Expected Council Action
In June, the Security Council is expected to renew the authorisation of member states, acting nationally or through regional organisations, to inspect vessels on the high seas off the coast of Libya, bound to or from Libya, that they have reasonable grounds to believe are violating the arms embargo. The current authorisation expires on 5 June.
The authorisation given by resolution 2546 (to inspect vessels suspected of migrant smuggling or human trafficking) expires on 2 October. Measures related to the illicit export of petroleum from Libya adopted in resolution 2571 expire on 30 July 2022, and the mandate of the Panel of Experts assisting the 1970 Libya Sanctions Committee, also adopted in resolution 2571, expires on 15 July 2022. The mandate of the UN Support Mission in Libya (UNSMIL) expires on 15 September.
Key Recent Developments
The inspection authorisation, first put into effect in resolution 2292 in 2016, was last renewed for another 12 months, without changes, in resolution 2526 of 5 June 2020. The authorisation also allows for member states to seize and dispose of arms and ammunition found during the inspection of these vessels. The aim is to support the implementation of the Council’s arms embargo on Libya, which was established in resolution 1970 in 2011.
On 23 October 2020, the Libyan Arab Armed Forces (also known as the Libyan National Army) and the Government of National Accord signed a ceasefire agreement. Following the adoption of a “political roadmap” in November 2020 by the Libyan Political Dialogue Forum—which calls for parliamentary and presidential elections to be held on 24 December 2021. A new Government of National Unity (GNU) was sworn in on 15 March to serve as an interim governing authority in the lead-up to the elections. In his 5 May report on the implementation of resolution 2526, the Secretary-General noted that six months after the signing of the ceasefire agreement, violations of the arms embargo persisted.
The EU military operation in the Mediterranean (EUNAVFOR MED operation IRINI) was the only regional arrangement acting under the above-mentioned authorisations during the period covered by the Secretary-General’s report. Operation IRINI was launched on 31 March 2020 to implement the arms embargo through the use of aerial, satellite and maritime assets, as mandated in resolution 1970.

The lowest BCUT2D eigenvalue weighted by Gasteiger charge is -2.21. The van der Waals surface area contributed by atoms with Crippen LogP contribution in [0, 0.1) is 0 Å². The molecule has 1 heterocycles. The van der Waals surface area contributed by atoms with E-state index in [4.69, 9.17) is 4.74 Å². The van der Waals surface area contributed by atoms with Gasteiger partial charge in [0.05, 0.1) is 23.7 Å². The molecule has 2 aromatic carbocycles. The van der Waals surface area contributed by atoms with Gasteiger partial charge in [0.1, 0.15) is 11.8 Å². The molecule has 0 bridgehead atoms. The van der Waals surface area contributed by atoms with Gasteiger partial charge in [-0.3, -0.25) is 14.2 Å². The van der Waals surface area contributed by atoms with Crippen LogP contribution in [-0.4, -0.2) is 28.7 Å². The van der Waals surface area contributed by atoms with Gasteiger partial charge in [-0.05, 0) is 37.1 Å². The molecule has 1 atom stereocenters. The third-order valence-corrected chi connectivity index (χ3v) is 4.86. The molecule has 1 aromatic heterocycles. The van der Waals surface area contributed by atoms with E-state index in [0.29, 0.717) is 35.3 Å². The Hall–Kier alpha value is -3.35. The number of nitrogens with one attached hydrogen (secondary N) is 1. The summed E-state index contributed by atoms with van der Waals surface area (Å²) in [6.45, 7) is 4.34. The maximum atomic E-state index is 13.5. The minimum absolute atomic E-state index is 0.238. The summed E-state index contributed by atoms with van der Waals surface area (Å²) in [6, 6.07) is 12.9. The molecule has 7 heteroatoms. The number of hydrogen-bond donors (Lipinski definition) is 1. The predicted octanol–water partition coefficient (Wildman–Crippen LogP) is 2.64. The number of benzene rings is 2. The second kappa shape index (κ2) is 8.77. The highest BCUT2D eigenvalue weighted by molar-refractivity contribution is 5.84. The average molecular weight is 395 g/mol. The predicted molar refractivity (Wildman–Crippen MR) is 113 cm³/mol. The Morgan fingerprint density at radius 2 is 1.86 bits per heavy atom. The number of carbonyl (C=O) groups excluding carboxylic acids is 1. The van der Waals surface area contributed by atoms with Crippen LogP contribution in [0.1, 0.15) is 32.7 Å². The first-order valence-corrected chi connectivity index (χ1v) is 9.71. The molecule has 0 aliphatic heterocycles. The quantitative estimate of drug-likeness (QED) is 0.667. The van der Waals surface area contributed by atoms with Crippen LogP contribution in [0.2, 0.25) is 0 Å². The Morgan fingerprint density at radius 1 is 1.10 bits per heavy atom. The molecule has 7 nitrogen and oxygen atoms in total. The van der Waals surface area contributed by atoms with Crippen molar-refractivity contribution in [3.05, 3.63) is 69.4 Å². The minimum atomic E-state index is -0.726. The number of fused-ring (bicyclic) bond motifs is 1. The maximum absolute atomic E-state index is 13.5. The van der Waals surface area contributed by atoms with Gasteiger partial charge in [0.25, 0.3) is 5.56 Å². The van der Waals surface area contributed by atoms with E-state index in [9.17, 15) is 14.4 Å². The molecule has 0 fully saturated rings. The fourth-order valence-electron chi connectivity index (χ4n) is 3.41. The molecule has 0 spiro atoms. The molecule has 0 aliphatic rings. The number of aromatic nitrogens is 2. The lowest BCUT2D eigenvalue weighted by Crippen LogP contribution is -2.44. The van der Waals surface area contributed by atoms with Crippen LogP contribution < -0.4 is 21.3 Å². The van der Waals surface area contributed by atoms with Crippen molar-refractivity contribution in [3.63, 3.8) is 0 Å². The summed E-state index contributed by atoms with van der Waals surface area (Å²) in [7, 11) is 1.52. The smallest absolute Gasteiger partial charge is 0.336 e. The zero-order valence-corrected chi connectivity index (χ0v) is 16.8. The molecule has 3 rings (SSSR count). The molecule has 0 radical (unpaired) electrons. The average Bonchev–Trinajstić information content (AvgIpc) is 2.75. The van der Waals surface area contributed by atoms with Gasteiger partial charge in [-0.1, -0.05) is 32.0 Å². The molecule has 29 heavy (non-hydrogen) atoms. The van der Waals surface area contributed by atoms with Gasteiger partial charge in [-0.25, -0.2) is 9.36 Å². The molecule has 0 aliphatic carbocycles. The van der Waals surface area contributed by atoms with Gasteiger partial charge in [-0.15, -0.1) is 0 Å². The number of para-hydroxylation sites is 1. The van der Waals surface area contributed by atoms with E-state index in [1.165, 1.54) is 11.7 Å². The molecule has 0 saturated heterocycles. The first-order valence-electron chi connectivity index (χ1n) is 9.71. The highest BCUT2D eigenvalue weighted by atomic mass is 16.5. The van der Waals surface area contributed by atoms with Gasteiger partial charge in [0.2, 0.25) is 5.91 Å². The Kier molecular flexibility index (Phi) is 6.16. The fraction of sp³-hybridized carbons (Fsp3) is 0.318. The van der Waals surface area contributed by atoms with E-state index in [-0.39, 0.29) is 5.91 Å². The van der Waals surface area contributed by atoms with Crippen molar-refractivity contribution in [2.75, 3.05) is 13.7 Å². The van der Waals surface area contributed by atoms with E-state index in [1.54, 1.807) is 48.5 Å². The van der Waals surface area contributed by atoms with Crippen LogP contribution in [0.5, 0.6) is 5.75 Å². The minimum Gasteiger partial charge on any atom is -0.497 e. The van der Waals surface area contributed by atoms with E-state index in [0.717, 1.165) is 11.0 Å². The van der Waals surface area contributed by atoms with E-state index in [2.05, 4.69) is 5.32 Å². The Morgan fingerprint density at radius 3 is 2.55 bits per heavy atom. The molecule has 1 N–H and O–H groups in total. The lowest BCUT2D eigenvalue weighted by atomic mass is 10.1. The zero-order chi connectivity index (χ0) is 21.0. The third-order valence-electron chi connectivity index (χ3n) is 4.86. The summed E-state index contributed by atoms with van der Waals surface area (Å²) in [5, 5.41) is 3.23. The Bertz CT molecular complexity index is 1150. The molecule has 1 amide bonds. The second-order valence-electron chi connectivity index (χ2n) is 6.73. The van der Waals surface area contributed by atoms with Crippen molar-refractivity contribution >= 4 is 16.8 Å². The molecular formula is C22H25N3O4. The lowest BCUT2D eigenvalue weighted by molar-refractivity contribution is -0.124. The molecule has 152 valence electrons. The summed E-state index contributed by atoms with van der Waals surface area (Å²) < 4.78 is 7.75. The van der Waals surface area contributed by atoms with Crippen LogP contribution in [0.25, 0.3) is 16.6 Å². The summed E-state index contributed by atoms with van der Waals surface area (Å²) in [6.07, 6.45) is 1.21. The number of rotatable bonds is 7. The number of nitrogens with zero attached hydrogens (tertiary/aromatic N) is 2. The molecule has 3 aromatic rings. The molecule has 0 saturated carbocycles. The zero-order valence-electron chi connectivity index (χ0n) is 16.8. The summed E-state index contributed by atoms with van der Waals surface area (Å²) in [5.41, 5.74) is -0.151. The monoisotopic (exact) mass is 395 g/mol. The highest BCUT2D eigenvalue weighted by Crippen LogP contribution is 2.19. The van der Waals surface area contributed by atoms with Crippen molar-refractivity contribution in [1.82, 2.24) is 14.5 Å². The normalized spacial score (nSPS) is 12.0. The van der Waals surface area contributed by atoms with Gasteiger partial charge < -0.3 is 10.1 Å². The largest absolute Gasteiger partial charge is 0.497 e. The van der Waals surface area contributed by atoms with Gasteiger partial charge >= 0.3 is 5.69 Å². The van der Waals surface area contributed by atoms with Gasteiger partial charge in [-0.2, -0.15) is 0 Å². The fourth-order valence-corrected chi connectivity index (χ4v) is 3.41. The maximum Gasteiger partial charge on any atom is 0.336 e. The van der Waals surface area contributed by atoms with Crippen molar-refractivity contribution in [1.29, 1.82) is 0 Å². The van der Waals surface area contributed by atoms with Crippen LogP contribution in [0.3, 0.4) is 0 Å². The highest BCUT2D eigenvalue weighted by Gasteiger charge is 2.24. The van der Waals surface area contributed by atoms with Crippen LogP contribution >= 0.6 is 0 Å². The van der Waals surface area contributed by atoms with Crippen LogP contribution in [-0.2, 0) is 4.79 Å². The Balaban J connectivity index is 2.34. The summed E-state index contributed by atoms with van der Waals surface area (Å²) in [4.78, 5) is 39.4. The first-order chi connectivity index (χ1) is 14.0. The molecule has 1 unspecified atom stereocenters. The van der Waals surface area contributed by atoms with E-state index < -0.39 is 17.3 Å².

IRINI is the successor of EUNAVFOR MED operation SOPHIA, whose primary goal was to disrupt human smuggling and trafficking networks pursuant to resolution 2240 of 9 October 2015. IRINI’s primary role is inspecting vessels that violate the arms embargo as mandated in resolution 2292. Furthermore, it monitors Libya’s illicit oil exports as outlined in resolution 2441, and, like SOPHIA, IRINI is tasked with disrupting networks of human smuggling in the central Mediterranean region in line with resolution 2240. IRINI also provides capacity-building and training for the Libyan coast guard and navy.
As at 18 May, IRINI had conducted 3,244 hailings in the Central Mediterranean, including 122 friendly approaches and 13 vessel inspections that resulted in one cargo seizure. Three inspections were denied by flag states.
In his 21 May briefing to the Council, Special Envoy to Libya and head of UNSMIL Ján Kubiš stressed the need to respect and support the ceasefire and called for full compliance with the arms embargo. He further acknowledged the important role of IRINI in that regard.
On 22 November 2020, IRINI inspected a Turkish-flagged container ship Merchant Vessel (MV) ROSELINE A, which was bound to Misrata in Libya. According to IRINI’s official account, it had attempted to seek the consent of the flag state, but having received no answer from Turkey, its inspectors boarded the vessel. IRINI noted in a 23 November statement that “when the flag state made it clear that it denied the permission to inspect the vessel, Operation IRINI suspended the activities during which no evidence of illicit material was found on board”. In a 1 December 2020 letter to the Security Council, Turkey submitted a complaint over IRINI’s inspection of MV ROSELINE A. In the letter, Turkey referred to the inspection as “arbitrary”, demanded that IRINI change its method of communication, and rejected IRINI’s “self-proclaimed” deadlines. The EU delegation to the UN responded in an 7 December 2020 letter to the Security Council that IRINI undertakes “good-faith efforts” when obtaining the consent of the vessel’s flag state by contacting its diplomats prior to any inspections. The EU delegation further requested Turkey to designate new or additional contact points if they wish.